The REQUITE study was set up with the aim of validating predictive models and biomarkers that predict cancer patients' risk of side effects following radiotherapy. One of our outputs has been to establish a standardised data collection process across the world that has been made centralised and accessible to researchers.

Professor Catharine West

REQUITE Lead, and Professor of Radiation Biology

The study collected high quality standardised data including information on treatment, underlying health conditions, toxicity and patient reported outcomes along with genotyping data. Patients are being followed for up to 5 years. Discovery and access to the anonymised quality-controlled data (>40,000 data points) is via an interface developed at the University of Leicester. A linked biorepository in Manchester stores germline DNA and PAXgene bloods (for RNA). The resource is the first in the world to produce a centralised resource for validating models that predict a patient’s risk of toxicity following radiotherapy.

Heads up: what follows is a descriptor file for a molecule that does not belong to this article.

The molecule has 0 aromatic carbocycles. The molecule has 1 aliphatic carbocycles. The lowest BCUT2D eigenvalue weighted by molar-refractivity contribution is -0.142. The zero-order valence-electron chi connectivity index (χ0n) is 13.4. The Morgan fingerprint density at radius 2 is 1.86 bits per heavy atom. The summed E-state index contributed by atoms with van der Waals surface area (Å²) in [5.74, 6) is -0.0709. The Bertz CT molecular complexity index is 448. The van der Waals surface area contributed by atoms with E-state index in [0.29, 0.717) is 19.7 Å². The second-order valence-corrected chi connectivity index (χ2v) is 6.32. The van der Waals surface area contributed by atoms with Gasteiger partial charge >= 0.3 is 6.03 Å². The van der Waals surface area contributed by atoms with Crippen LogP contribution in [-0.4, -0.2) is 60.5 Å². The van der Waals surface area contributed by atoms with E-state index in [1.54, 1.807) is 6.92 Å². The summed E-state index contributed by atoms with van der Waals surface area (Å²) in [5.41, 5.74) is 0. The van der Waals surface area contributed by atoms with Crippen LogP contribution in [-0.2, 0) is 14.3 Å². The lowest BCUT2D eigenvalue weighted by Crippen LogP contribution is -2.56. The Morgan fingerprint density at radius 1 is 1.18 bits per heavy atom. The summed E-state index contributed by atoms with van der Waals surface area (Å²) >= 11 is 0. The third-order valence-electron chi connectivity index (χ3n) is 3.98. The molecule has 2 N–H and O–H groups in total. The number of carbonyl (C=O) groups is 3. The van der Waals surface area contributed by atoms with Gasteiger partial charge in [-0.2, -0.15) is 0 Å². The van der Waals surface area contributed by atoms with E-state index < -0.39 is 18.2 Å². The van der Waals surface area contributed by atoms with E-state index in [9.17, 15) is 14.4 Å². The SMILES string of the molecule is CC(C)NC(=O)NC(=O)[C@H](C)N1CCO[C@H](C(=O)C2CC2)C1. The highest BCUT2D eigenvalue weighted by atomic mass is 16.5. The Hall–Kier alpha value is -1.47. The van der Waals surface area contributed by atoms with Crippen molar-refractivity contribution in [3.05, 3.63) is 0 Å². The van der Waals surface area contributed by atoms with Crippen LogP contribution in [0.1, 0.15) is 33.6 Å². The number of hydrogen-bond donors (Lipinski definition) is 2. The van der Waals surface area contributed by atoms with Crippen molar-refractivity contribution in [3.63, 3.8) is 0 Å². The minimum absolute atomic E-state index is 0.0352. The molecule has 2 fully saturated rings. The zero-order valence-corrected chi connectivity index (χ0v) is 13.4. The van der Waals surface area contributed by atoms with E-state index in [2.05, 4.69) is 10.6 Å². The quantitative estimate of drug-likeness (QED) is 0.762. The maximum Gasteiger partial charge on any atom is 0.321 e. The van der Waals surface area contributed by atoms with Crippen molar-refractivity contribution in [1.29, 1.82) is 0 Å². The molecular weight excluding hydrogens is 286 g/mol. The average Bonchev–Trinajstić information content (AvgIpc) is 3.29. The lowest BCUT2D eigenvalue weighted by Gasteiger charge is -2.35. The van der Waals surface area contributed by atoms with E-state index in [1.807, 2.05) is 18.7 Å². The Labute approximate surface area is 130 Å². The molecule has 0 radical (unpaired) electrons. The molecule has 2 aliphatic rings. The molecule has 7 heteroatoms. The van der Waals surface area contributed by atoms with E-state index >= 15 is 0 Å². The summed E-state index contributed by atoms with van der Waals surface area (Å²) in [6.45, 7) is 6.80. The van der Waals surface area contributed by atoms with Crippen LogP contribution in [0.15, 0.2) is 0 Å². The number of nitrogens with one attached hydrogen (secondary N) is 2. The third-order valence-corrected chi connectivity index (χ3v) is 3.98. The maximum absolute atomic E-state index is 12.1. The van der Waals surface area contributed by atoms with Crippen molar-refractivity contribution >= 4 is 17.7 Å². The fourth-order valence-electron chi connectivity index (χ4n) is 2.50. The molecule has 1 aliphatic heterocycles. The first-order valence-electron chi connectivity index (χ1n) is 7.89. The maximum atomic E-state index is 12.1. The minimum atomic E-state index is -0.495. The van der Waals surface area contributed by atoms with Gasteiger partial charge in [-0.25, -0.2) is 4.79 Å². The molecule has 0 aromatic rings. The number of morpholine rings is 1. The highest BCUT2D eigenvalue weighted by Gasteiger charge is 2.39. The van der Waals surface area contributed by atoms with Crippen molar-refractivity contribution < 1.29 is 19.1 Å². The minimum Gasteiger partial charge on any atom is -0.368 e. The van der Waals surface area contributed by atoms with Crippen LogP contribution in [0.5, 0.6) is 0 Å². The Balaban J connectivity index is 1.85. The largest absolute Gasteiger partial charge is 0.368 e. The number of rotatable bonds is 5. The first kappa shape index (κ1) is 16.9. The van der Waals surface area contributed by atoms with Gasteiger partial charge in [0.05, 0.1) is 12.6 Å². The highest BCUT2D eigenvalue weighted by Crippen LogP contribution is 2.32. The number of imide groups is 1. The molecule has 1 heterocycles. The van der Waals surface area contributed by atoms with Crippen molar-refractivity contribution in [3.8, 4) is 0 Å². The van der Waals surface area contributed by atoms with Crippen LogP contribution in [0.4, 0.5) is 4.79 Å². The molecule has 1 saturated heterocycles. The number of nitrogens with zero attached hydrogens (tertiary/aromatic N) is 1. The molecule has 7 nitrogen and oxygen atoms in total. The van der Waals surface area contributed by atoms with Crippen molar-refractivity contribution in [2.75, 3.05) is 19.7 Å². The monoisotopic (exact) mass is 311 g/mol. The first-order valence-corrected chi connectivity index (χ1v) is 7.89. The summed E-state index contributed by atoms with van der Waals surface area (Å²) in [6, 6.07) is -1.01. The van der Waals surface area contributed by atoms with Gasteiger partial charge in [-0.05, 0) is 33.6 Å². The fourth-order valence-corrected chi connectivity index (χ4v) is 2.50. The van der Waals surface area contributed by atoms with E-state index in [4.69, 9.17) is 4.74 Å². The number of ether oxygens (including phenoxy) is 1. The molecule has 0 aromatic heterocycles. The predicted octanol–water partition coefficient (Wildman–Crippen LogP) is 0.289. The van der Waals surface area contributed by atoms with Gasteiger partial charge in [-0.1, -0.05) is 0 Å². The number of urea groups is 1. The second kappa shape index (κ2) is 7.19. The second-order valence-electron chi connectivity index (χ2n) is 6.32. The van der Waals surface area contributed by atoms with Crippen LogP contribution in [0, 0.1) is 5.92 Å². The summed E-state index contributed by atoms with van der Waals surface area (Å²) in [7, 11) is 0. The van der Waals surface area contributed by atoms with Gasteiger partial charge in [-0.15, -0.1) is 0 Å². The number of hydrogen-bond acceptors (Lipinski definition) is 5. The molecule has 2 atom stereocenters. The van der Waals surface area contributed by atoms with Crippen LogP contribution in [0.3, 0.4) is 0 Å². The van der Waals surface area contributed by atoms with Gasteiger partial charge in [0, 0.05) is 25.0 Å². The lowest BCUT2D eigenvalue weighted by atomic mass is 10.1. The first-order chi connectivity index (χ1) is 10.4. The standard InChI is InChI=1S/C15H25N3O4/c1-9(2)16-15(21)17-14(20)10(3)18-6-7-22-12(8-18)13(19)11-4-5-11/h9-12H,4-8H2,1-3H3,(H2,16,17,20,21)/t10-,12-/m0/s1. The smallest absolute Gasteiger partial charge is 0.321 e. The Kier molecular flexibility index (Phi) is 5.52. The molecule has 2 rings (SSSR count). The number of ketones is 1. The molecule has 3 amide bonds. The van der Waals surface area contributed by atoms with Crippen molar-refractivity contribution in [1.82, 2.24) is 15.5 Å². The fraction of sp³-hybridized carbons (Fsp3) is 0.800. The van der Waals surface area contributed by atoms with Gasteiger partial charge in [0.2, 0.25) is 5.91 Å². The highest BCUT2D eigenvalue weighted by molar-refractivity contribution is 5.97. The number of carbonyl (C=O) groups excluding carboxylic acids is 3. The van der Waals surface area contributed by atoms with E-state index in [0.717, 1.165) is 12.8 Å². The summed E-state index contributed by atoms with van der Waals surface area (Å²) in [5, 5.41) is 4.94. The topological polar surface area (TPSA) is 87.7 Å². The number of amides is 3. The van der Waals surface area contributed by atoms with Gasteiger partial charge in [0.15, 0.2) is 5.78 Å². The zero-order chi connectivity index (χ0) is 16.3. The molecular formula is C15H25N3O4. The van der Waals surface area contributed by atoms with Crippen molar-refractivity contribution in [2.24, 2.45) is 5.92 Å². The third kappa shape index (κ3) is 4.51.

Further resources on the REQUIE Study can be found through the following links:


Future Aspirations in Translational Radiobiology

The team hopes to run new trials that test whether hypoxia signatures can be used to personalise treatments and increase the number of cancer patients cured. The group is testing state-of-the-art approaches for generating signature scores that can integrate into patient pathways. The group are also continuing to work with industry to test new approaches for targeting tumour hypoxia and explore the use of imaging enabled by the latest technology for delivering radiotherapy.


Research by the Translational Radiobiology group aims to be world-leading in showing how biomarkers can be used to personalise radiotherapy schedules. The Translational Radiobiology group recently set up a spin-out company ManTRa DX to deliver signatures in clinical trials and as companion diagnostics to personalise cancer treatments.

Where is our research performed?

The Translational Radiobiology group is mainly based out of the following locations in Manchester:

Manchester Tram next to map of Manchester